I’ve completed my first full semester of teaching high school social studies in a fully online environment (insert snarky comment about working in pajamas and waking up late), and I’ve been wrestling with more than a few issues about the efficacy of this approach. I do not believe that I would lump myself with the likes of ed tech curmudgeon (and recently deceased) David Noble, but I do believe that uncritical acceptance of secondary level distance learning as it currently exists may not foster the habits and skills needed by 21st century global citizens.
Florida Virtual School (FLVS) is “the largest state-led virtual school program in the US.” I currently work for a franchise of FLVS, a district-level organization (not technically a “school” on paper even though we insist on labeling ourselves as such) that provides classes to local students using FLVS’s course content. Essentially, our organization buys the curriculum from FLVS in much the same way bricks-and-mortar schools (B&Ms) buys textbooks. I teach the Advanced Placement social studies classes, notably AP US History and AP US Government. My first encounter with FLVS students taking AP classes occurred when two online students joined my 28 in-class students for the administration of the APUSH exam at the end of the 2009-10 school year. One of the two online students said that she did not get past World War I in the curriculum, and her score (along with that of the other online student) reflected this lack of coverage. Both online students scored a 1, while 53.6% of my 28 in-class students passed the exam (scored a 3, 4, or 5) that year. (It should be noted that both of the aforementioned online students were otherwise academically successful.)
As I hinted at above, I taught APUSH in a B&M for three years with a reasonable amount of success: annual pass rates at or above the national average after my first year of teaching the class and an overall (three-year) pass rate well above the national average. As I began perusing the FLVS curriculum for APUSH at the beginning of this school year, a number of questions concerning the effectiveness of the curriculum swirled through my head:
1) Why was the textbook so difficult to download? After calling three reps and an equal number of tech support personnel, I finally landed in the right spot. (The FLVS site initially directed me to the incorrect page for the online textbook.) I had to go through more than a reasonable amount of steps to even find the correct textbook, and once I did locate the text, the default setting wanted me to view the book within the website itself (thus eliminating the possibility that I may want to view these documents offline). Once I finally figured out how to download the text (in PDF), I realized that doing so was a huge chore because each chapter had to be downloaded separately. After attempting to guide one student through this process, I decided that I would rather e-mail each of my students all the PDFed chapters than to risk any one of them falling back on a technical excuse for not having a textbook (an excuse to which I would have been sympathetic). The APUSH text is, for most students, the first time they are challenged by a college-level set of readings, and it’s import within the class is (almost) without question. But for my online students their initial access to it was convoluted, at best.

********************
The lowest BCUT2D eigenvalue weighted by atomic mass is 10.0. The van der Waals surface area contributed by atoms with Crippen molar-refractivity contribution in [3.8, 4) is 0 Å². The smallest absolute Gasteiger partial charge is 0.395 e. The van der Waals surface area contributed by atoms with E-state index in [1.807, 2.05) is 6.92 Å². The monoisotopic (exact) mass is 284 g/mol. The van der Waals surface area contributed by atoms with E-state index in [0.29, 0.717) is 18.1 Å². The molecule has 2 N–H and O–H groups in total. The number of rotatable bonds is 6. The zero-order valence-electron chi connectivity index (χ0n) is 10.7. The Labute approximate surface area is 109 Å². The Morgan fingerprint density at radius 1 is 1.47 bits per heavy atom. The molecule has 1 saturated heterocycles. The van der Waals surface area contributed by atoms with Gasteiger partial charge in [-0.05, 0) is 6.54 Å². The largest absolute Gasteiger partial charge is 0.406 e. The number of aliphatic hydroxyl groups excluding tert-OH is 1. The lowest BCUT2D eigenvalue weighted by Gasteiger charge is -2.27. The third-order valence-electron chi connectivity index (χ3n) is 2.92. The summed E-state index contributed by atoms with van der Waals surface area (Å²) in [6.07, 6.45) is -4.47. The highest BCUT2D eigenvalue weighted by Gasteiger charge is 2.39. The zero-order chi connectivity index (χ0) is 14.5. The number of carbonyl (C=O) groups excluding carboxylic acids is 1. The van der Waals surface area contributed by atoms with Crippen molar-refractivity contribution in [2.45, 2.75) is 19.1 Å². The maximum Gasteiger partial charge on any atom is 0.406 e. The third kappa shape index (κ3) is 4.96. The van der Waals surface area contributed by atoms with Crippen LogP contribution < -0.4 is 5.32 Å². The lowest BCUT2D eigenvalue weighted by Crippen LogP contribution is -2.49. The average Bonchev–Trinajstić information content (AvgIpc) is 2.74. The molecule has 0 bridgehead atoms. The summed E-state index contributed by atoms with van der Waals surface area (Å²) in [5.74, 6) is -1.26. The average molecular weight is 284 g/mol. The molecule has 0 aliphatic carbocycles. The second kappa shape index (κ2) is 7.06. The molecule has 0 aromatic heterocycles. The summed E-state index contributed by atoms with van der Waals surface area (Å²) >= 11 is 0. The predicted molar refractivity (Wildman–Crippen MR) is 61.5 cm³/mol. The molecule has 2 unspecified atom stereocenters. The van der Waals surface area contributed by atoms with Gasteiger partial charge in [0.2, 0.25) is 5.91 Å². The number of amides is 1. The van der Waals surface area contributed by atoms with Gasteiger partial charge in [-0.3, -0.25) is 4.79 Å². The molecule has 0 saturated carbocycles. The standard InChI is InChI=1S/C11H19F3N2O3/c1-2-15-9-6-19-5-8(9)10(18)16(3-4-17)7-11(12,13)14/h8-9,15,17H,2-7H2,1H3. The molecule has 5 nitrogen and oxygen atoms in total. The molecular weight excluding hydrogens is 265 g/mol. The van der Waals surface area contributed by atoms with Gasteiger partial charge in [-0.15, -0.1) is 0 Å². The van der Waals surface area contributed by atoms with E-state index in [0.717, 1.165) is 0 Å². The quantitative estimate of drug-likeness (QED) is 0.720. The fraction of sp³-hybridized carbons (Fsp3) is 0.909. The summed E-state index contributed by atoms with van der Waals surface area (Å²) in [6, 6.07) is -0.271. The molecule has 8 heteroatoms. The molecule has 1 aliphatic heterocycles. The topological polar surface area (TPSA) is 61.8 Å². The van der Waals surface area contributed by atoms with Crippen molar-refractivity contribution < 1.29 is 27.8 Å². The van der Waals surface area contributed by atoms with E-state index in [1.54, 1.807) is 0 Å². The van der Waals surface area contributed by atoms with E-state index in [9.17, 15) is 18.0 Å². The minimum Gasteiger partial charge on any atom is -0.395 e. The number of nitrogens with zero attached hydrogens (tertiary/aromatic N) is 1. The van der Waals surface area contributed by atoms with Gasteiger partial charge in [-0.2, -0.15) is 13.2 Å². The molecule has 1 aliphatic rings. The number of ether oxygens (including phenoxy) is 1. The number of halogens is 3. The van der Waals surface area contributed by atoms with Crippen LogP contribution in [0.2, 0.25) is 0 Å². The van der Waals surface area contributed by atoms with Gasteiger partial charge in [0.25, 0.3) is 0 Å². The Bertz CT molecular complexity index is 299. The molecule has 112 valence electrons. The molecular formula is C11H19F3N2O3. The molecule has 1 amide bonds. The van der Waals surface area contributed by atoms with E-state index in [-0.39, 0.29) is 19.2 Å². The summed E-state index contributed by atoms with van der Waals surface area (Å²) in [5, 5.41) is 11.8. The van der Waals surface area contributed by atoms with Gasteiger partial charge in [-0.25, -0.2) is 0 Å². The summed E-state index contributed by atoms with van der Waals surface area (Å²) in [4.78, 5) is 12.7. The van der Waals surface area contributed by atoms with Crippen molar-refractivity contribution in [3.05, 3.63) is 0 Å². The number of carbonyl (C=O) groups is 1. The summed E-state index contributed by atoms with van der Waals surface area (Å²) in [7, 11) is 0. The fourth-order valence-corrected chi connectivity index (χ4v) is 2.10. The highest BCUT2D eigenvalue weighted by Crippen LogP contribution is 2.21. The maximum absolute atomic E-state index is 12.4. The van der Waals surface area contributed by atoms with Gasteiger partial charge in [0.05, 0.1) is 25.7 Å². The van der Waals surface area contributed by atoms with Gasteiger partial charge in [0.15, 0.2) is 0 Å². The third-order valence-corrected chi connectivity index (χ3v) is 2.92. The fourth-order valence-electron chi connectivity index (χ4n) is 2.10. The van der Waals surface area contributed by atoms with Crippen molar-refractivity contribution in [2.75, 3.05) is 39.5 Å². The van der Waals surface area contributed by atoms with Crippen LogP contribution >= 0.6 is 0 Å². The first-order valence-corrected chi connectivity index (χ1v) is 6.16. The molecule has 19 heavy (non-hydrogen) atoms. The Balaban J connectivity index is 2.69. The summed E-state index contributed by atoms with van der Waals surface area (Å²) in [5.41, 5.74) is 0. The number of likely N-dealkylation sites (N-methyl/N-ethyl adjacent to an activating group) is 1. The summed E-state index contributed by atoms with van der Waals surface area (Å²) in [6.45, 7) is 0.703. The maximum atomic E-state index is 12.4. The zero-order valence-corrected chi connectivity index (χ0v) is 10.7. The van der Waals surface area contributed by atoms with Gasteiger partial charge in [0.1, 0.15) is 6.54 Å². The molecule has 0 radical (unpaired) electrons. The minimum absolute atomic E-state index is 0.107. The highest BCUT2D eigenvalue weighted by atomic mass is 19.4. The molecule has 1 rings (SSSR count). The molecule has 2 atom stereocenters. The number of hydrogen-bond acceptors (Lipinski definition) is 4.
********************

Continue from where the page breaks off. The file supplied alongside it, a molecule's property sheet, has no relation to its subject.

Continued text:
2) Why were unit/chapter identification terms not required assignments? For better or for worse, one of the staples of APUSH learning has been the incessant memorization of terms, people, and events. Based on my observations, most successful APUSH teachers use some form of the “notecard assignment” to prod students into remembering these terms. Even though College Board is revamping the curriculum away from this burdensome errata, this information is still necessary to pass the exam this year (and probably the next). Also, once the switch to a broad-based, thematic approach is finalized, I imagine students will still need to be able to marshal an impressive amount of evidence to succeed on the AP exam. I was absolutely shocked to find that FLVS did not require students to submit some type of assessment resembling the “notecard assignment.” When I asked the FLVS administrator for the Advanced Placement program why this was the case, he responded by saying that this was not an example of “authentic learning” and therefore did not merit a place within the curriculum. While I certainly understand and sympathize with this argument (students can just look up the “Who? What? Where? When? Why? & How?” on Wikipedia), this ignores the fact that students need to encounter the building blocks of historical investigation in multiple forums and in ways that allow them to review this information later. The “notecard assignment” accomplishes these tasks and may also be modified by online instructors to address the concerns of inauthenticity.